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John Thomas Promoting Exclusiveness

(From the Ambassador of the Coming Age (later renamed The Christadelphian magazine), 1866)

The following article shows the growing exclusiveness that was being promoted by John Thomas. The “Doweities” he described were a group of people who had following many of his teachings that promoted independence of thought without creeds and called themselves “Baptised Believers in the Kingdom of God” since at that time the Christadelphian name had not been coined. George Dowie was a leader in the Edinburgh church at that time and the title was used for all those congregations associated with his. Likewise the “Benjamites” had also been adherents, Benjamin Wilson having been baptised by John Thomas. Their “sin” was to not follow John Thomas fully in all his conclusions. The Storrites, Millerites, Adventists and Campellites were likewise former brethren. It should be noted that these names given by John Thomas were based upon the names of various leaders and were not denominational titles.

The characteristic of a true Christadelphian is “the obedience of faith” and a “walk worthy of God”; in other words, he first understands the things of the Kingdom of God and Name of Jesus Christ; secondly, he believes what he understands, and loves what he believes above every other thing; thirdly, his “faith, working by love” causes him to be immersed into the Divine Name; fourthly, he walks in the Truth, and is careful to do nothing to its injury; and fifthly, he will not fellowship those who do not so believe and do. This is the Christadelphian theory and practice which separates us from Dowieites with you and Benjamites and “brethren in the West” over here. Personally, I might gain by a less ridged and exclusive order of things: but then the truth would suffer; therefore I repudiate it. This is the barrier between us and certain in the West who may have obeyed the gospel; they fellowship those who have not; and for us to fellowship them, would be to let in Storrites, Millerites, Adventists, Campbellites, and such like, who, coming in like a flood with their traditions and fanaticisms, would swamp the truth, and in a very short time destroy the labors and conflict of years. I have been endeavoring to get back to apostolic distinctiveness, and to carry back as many with me as possible, and I will not stand by inertly and see knaves, hypocrites, and brethren too “charitable” for the good fight of faith, making void this endeavor. I lift up my voice against it, and though it may be little heeded, there is a satisfaction in doing the best we can.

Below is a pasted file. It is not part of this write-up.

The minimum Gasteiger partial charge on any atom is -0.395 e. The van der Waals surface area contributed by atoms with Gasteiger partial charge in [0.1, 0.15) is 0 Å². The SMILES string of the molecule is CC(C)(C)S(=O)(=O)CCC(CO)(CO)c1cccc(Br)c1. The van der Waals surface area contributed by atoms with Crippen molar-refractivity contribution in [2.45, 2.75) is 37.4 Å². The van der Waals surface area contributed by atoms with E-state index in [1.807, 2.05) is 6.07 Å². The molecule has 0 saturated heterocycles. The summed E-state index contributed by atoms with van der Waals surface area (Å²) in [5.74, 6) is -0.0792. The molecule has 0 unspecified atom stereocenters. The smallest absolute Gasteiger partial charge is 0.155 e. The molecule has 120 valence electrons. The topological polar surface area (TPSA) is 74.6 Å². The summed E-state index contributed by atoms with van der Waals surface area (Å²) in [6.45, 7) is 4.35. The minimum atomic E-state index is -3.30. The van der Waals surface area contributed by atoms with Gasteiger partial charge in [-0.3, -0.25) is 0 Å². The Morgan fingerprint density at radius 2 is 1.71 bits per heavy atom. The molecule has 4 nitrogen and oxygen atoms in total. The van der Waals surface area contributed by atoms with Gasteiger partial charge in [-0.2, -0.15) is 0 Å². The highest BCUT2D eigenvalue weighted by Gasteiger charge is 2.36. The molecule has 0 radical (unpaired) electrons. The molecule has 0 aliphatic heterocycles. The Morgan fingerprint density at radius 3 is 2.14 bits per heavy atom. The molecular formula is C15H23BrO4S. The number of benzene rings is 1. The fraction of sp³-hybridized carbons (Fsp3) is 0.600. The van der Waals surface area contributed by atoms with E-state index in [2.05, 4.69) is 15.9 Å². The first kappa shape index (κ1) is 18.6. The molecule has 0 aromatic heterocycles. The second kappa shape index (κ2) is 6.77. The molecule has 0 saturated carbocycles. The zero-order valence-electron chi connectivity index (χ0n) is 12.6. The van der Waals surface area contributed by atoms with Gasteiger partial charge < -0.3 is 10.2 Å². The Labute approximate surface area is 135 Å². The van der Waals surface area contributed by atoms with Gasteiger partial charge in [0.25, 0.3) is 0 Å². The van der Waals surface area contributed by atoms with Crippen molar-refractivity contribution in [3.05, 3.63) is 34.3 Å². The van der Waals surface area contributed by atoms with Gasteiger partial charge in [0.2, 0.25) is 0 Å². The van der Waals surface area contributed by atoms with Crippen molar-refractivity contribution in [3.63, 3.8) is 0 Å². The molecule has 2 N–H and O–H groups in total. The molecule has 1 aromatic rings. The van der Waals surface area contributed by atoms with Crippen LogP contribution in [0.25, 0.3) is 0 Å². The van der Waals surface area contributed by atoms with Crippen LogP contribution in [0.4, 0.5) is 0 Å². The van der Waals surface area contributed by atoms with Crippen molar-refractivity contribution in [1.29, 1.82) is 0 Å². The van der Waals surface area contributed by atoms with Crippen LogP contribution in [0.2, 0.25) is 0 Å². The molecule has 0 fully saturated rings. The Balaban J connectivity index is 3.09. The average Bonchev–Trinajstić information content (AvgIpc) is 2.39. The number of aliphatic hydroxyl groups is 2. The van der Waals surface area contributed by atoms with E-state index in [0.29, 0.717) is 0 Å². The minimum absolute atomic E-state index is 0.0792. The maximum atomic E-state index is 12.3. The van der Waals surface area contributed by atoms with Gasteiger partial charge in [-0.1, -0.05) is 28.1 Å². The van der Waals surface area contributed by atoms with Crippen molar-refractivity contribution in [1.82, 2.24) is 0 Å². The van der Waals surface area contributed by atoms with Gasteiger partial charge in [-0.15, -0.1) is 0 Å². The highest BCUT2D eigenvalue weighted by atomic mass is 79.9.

Christadelphian Quotes

You lay a great stress upon facts throughout your letters, and are incessant in your demand that I should attend to them. This is good; but facts have to be rightly put together, and then you must have all the facts. I do not think you put the facts rightly together, and you leave out some, I am sure.

(Robert Roberts, a Christadelphian Pioneer, quoted

by Ruth McHaffie in Brethren Indeed)

The Spirit of liberty, based upon the law of faith, is the Spirit of Christ; and this spirit all the Sons of God are privileged to possess, and having it, to breathe. I claim the right of exercising this privilege, as well as my contemporaries; and I require of them that they should do to me as once they loudly required others to do to them…

(written by John Thomas, the founder of the Christadelphians, when he was against creeds in 

The Apostolic Advocate magazine, August 1836)

(John Thomas, from Apostacy Unveiled, p. 137,

quoted in The Christadelphian Magazine, January 1906)

Must a man never progress? If he discovers an error in his premises, must he for ever hold to it for the sake of consistency? May such a calamity never befall me! Rather let me change every day, till I get right at last.

(from a letter written by John Thomas in 1848, quoted by Robert Roberts, in Dr. Thomas: His Life and Work)

Do what is right; be valiant for the Truth; teach it without compromise, and all lovers of the Truth will approve you. For all others you need not care a rush!

(from a letter written by John Thomas to Robert Roberts and published in The Christadelphian magazine, February 1866)